The truly professional service officers sworn to guard chiefs of state and other dignitaries — notably U.S. Secret Service officers — have a hard rule: Good intelligence is the key to saving the subject's life.
When intelligence fails, the result can be disaster. And such certainly was the case in the Roman Empire. Despite the detailing of up to 9,000 men to guard the emperors, 85 percent of the men who sat on the throne were assassinated.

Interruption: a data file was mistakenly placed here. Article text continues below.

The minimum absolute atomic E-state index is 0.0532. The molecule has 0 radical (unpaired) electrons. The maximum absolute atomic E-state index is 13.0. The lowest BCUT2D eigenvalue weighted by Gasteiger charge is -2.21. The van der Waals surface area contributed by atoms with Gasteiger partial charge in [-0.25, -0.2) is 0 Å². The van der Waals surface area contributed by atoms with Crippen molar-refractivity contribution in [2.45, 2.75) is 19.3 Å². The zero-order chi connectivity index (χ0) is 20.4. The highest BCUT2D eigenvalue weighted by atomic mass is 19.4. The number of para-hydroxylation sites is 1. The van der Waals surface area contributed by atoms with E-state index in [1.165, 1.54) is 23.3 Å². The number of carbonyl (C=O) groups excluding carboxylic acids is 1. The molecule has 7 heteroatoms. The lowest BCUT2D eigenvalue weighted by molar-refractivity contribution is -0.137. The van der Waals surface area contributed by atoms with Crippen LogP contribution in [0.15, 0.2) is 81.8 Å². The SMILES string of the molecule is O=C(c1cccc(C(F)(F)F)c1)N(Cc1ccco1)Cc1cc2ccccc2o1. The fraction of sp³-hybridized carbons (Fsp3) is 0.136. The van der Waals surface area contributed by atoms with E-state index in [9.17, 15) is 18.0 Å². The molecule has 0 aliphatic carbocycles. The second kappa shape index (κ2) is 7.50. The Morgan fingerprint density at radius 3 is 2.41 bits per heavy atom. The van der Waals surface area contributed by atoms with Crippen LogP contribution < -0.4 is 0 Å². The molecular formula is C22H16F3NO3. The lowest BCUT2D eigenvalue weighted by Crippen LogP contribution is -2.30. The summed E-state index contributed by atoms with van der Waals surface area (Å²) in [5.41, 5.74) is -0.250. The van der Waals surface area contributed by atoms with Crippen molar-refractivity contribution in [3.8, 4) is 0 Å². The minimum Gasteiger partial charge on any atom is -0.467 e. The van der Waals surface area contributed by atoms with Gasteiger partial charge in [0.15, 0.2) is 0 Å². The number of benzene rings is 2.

Even Rose Mary Sheldon, a professor of history at Virginia Military Institute, and our foremost authority on ancient intelligence, was startled at the body count.